- a small piece of elastic (about 5 inches)
- thread
- bondaweb (optional)
- a printer to print out this template for the face as well as the backpack patter linked above

Step 1: cutting out

From the backpack pattern above, cut out TWO backs. You could make the backpack just as it is in the pattern but my son is a stickler for detail and definitely wanted a front pocket and zip. So, cut two of the back pieces. Then cut a 6" x approx 20" strip for the shoulder strap (you will want to surreptitiously measure your child to make sure the strap will fit over his head and body, and then make it a bit bigger!). Instead of cutting one 3" by 34" piece for the sides, cut one 3"x approx. 24" piece, and one 4" by approx. 14" inch piece. I also cut a small strip to make a loop at the top of the rescue pack, to hang it up, and a slightly rounded square for the front pocket.

Now using the face template as a guide, cut out pieces from your felt for the eyes, eyebrows and mouth.

Step 2: assembling the front

Applique the pupils onto the eyes, and the tongue onto the mouth. Fold the top of your pocket piece down and sew across, then sew on to the top centre one piece of the velcro. Clip along the edge of the pocket to make it easier to turn under, and then press the edges underneath.

Depending on where your Rescue Pack face is going to sit, you might want to sew some of it onto the pocket before you attach the pocket to the bag. On mine, the eyes sit on the pocket, the eyebrows just above, and the mouth below. So, in whatever order you need to do it, sew the face and pocket on, and the second piece of velcro to keep the pocket closed.

(The real rescue pack has a top flap over the pocket, but given the dimensions of this backpack and the need to get the face on, I couldn't make the flap fit as well. However, if you were making a bigger version of this and wanted to be really authentic, then you'd want to add a top half to the pocket too.)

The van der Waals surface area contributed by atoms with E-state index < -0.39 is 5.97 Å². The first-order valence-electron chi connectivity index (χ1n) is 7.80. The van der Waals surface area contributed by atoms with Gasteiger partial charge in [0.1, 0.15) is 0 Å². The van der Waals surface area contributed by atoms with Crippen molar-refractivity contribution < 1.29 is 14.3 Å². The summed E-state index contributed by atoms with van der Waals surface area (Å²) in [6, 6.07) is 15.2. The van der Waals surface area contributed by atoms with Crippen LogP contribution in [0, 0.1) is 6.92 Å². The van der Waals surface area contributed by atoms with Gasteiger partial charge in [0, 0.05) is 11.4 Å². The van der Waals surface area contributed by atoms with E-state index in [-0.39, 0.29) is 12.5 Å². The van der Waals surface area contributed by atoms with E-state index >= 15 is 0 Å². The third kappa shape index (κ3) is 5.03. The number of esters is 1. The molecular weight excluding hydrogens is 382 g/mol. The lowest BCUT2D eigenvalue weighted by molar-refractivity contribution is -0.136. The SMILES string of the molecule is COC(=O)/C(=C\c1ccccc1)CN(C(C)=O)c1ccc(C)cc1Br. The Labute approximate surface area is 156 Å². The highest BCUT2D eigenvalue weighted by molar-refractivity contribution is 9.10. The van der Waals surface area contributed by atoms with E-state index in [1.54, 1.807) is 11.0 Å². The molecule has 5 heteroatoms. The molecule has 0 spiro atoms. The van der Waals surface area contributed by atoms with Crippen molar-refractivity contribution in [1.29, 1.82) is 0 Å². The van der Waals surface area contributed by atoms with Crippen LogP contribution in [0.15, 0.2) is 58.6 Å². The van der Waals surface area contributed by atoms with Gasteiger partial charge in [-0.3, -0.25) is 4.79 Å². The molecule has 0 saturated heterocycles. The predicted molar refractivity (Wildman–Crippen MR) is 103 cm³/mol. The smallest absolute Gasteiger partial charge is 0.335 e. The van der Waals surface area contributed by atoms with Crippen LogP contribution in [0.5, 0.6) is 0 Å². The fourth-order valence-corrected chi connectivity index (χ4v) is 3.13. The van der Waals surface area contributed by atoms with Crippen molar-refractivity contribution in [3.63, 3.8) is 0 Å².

Face on, pocket and velcro attached

Step 3: attaching the side

Cut your 4" wide strip into two 2" wide strips, and attach one to each side of the zipper. Then sew one of your 3" pieces to each end and press flat. You should now have one solid piece of fabric followed by a piece with the zip and then another solid piece. You may need to do a bit of trimming to make sure they are all approximately the same width.
Side strip, before trimming to a consistent 3 inches width

Follow the tutorial instructions for attaching the sides and topstitching.

Step 4: making the shoulder strap

Sew your shoulder strap pieces together to make a tube. Turn right way out and press flat. Because I like my things to have a bit of give but fit closely, I added a bit of elastic to the bottom of the strap. This is entirely optional! To do it, cut a piece of elastic about 5 or 6 inches long and feed it into the bottom of the strap so that it sits about 10" up. Sew the elastic in place. Then pull the end of the elastic down and sew it in place at the opening of the strap. Your strap should now be a bit bunchy at the bottom, and have a bit of stretch.

Step 5: final assembly

If you are making a little loop to hang your bag, do it now. Follow the instructions from the tutorial to sew the back of the bag in place, remembering to pin your strap and the loop in place so that they are on the inside of the bag (which is turned inside out) as you sew. It also helps to leave the zipper a little bit open so that you can turn the bag right way out when finished - I say this from experience...

And, you're finished! I stuffed my Diego bag with a note pad for his animal journal, this book for his Click the camera, and a little Baby Jaguar stuffed toy. I hope he likes it, and isn't too upset that it doesn't turn into a helicopter or jeep...

Click here for the Dora the Explorer backpack tutorial!